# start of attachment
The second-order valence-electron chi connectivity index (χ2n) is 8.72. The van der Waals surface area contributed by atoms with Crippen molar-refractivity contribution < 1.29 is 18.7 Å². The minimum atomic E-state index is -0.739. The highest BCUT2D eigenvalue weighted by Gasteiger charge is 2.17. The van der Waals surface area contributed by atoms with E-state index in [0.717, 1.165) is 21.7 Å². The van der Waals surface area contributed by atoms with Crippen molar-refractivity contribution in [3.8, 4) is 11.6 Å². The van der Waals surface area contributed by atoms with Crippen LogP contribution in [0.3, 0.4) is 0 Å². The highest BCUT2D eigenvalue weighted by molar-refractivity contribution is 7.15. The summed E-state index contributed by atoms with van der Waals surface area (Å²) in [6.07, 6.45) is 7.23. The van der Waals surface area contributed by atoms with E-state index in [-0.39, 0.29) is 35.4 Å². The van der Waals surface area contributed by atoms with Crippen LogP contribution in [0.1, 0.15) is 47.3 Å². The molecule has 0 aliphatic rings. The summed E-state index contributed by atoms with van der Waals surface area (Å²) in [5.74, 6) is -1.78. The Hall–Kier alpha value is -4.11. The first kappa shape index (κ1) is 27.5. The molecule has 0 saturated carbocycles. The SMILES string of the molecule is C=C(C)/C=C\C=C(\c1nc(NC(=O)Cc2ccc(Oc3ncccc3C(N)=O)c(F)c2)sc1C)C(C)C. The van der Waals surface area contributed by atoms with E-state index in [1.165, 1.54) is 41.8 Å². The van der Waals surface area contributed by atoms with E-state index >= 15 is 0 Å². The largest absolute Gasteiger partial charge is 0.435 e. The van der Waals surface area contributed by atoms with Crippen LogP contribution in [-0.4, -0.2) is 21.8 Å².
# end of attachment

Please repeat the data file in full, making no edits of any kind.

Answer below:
The second-order valence-electron chi connectivity index (χ2n) is 8.72. The van der Waals surface area contributed by atoms with Crippen molar-refractivity contribution < 1.29 is 18.7 Å². The minimum atomic E-state index is -0.739. The highest BCUT2D eigenvalue weighted by Gasteiger charge is 2.17. The van der Waals surface area contributed by atoms with E-state index in [0.717, 1.165) is 21.7 Å². The van der Waals surface area contributed by atoms with Crippen molar-refractivity contribution in [3.8, 4) is 11.6 Å². The van der Waals surface area contributed by atoms with Crippen LogP contribution in [0.3, 0.4) is 0 Å². The highest BCUT2D eigenvalue weighted by molar-refractivity contribution is 7.15. The summed E-state index contributed by atoms with van der Waals surface area (Å²) in [6.07, 6.45) is 7.23. The van der Waals surface area contributed by atoms with E-state index in [-0.39, 0.29) is 35.4 Å². The van der Waals surface area contributed by atoms with Crippen LogP contribution in [0.1, 0.15) is 47.3 Å². The molecule has 0 aliphatic rings. The summed E-state index contributed by atoms with van der Waals surface area (Å²) in [5.74, 6) is -1.78. The Hall–Kier alpha value is -4.11. The first kappa shape index (κ1) is 27.5. The molecule has 0 saturated carbocycles. The SMILES string of the molecule is C=C(C)/C=C\C=C(\c1nc(NC(=O)Cc2ccc(Oc3ncccc3C(N)=O)c(F)c2)sc1C)C(C)C. The van der Waals surface area contributed by atoms with E-state index in [1.165, 1.54) is 41.8 Å². The van der Waals surface area contributed by atoms with E-state index >= 15 is 0 Å². The largest absolute Gasteiger partial charge is 0.435 e. The van der Waals surface area contributed by atoms with Crippen LogP contribution in [-0.4, -0.2) is 21.8 Å².